We break free from the trance, and our appetites perk up as we head back home, where Ramona greets us with a hearty, delicious menu that smells heavenly. (Attention foodies: This may be the best part of the tour.) Under the same palm-tree trunks that greeted us just a few hours ago, the table is set with beans, rice, salad, coconut chicken, beer, fresh cacao, cool water and mamajuana, a powerful concoction made with rum, wine, honey and six medicinal herbs. It’s a true Dominican feast. “Full belly, happy heart,” the local saying goes.

Samaná is the main cacao producing part of the island. Here, Basilio grates some fresh product from his plantations.

Samaná is the main cacao producing part of the island. Here, Basilio grates some fresh product from his plantations


Aquí, Basilio ralla uno recién cosechado de sus plantaciones.


Truth or Fiction?

Mist from the ocean sprays your face as the boat speeds ahead on the bay. It seems like a completely normal Samaná excursion, but it’s not. Get your camera ready because on the horizon you’ll see a landscape like something out of Avatar or Lord of the Rings, but Caribbean style. Luckily for us, it’s not a work of fiction: infinite keys, rivers and mountains emerging from the sea welcome us to Parque Nacional Los Haiteses, one of the largest natural reserves in the Dominican Republic and, according to Carlos, the most mind-blowing.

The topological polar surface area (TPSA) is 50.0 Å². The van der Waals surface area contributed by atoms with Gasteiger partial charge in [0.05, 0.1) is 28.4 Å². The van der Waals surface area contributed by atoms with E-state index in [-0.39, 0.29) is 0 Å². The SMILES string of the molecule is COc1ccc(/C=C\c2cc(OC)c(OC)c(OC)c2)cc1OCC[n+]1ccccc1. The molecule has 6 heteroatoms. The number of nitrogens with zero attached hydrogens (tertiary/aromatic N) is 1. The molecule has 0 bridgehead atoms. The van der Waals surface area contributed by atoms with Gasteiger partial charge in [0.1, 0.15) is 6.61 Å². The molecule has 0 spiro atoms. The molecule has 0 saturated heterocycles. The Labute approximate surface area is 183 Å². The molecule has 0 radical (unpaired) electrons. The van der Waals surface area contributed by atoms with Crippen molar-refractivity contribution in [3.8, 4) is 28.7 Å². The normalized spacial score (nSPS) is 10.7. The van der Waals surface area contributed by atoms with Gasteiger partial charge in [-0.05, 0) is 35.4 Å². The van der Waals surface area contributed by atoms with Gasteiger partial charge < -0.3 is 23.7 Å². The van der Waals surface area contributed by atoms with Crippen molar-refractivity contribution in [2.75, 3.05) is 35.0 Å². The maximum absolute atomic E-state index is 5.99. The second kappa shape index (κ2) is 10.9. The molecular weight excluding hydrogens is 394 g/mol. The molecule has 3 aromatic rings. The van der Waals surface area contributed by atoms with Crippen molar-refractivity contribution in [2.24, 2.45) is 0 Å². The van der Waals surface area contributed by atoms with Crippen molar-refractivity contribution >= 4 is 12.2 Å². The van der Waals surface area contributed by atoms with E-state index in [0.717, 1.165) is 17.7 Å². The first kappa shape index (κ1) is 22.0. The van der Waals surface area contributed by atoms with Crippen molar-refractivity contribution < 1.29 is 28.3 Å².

Just half an hour from Santa Bárbara de Samaná, the provincial capital, this place is definitely one of the area’s most surreal attractions. A circuit of paths and bridges connects the different mangrove swamps and caves that serve as galleries for Taino pictographs made before Columbus arrived in the Americas. Don’t leave the park without visiting the caves of La Linea, San Gabriel or Reyna. A hundred hills spring up from the Caribbean Sea like tropical icebergs. On the enigmatic Cayo de los Pájaros, a host of pelicans and frigate birds hover in a scene that demands a serious photo shoot. Just why is the key is so popular among our feathered friends? The reason is shrouded in mystery.


Playa Bonita


Punta Popy


Back to the Beginning

How could we visit the Caribbean without mentioning white sands and crystal-clear waters? But the beaches of Samaná are different. Hidden (sometimes far) away from the large hotels and tourist hubs, these beaches are truly captivating, preserving that special air of a coastal retreat off the beaten path: few people, cozy beach bars, sand that doesn’t look retouched in Photoshop and, above all, a rustic atmosphere that makes me feel like less of a tourist.
With so many options, I ask every local I meet to name a favorite beach, and it seems to be the most difficult question imaginable. Almost everyone hesitates before answering, but certain names come up again and again: Cosón, Punta Popy, Bonita and Rincón are the indisputable leaders. The idyllic circuit of beaches on the northern coast of the peninsula is a 40-minute drive from Santa Bárbara on the way to Las Terrenas, and it’s just 25 minutes from the capital to the beaches in Las Galeras, like Rincón.
Playa Bonita is by far the most enchanting, however. The name “Pretty Beach” definitely suits this horseshoe of fine sand and palm trees, where you can you float on your back in waters free from throngs of swimmers, annoying jet skis or thumping reggaeton as a soundtrack. It’s an authentic taste of the Caribbean, one that seems increasingly in danger of extinction. And you can find it in Samaná. in